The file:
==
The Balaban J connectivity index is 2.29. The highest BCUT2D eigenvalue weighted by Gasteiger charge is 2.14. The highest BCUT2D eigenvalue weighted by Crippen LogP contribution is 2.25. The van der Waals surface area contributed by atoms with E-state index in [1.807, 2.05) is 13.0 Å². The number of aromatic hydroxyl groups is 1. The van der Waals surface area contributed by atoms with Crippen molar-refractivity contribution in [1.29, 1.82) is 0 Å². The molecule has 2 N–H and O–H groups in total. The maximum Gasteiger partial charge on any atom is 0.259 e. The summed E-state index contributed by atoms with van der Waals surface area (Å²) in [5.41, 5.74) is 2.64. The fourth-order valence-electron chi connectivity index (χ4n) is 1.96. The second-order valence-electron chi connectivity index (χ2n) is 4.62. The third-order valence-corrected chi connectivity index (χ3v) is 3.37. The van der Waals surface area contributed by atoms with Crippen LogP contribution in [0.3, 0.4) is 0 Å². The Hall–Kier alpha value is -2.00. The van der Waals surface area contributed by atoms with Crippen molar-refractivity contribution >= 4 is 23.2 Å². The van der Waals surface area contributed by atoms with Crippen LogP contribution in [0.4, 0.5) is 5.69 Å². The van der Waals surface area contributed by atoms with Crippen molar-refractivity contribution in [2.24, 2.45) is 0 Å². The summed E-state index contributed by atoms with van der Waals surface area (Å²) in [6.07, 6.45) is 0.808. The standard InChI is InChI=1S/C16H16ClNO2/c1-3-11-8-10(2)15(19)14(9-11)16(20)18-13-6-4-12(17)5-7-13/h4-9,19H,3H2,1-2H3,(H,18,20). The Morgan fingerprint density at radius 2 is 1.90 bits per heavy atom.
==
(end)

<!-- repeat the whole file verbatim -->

The Balaban J connectivity index is 2.29. The highest BCUT2D eigenvalue weighted by Gasteiger charge is 2.14. The highest BCUT2D eigenvalue weighted by Crippen LogP contribution is 2.25. The van der Waals surface area contributed by atoms with E-state index in [1.807, 2.05) is 13.0 Å². The number of aromatic hydroxyl groups is 1. The van der Waals surface area contributed by atoms with Crippen molar-refractivity contribution in [1.29, 1.82) is 0 Å². The molecule has 2 N–H and O–H groups in total. The maximum Gasteiger partial charge on any atom is 0.259 e. The summed E-state index contributed by atoms with van der Waals surface area (Å²) in [5.41, 5.74) is 2.64. The fourth-order valence-electron chi connectivity index (χ4n) is 1.96. The second-order valence-electron chi connectivity index (χ2n) is 4.62. The third-order valence-corrected chi connectivity index (χ3v) is 3.37. The van der Waals surface area contributed by atoms with Crippen LogP contribution in [0.3, 0.4) is 0 Å². The Hall–Kier alpha value is -2.00. The van der Waals surface area contributed by atoms with Crippen molar-refractivity contribution >= 4 is 23.2 Å². The van der Waals surface area contributed by atoms with Crippen LogP contribution in [0.4, 0.5) is 5.69 Å². The van der Waals surface area contributed by atoms with Crippen molar-refractivity contribution in [2.24, 2.45) is 0 Å². The summed E-state index contributed by atoms with van der Waals surface area (Å²) in [6.07, 6.45) is 0.808. The standard InChI is InChI=1S/C16H16ClNO2/c1-3-11-8-10(2)15(19)14(9-11)16(20)18-13-6-4-12(17)5-7-13/h4-9,19H,3H2,1-2H3,(H,18,20). The Morgan fingerprint density at radius 2 is 1.90 bits per heavy atom.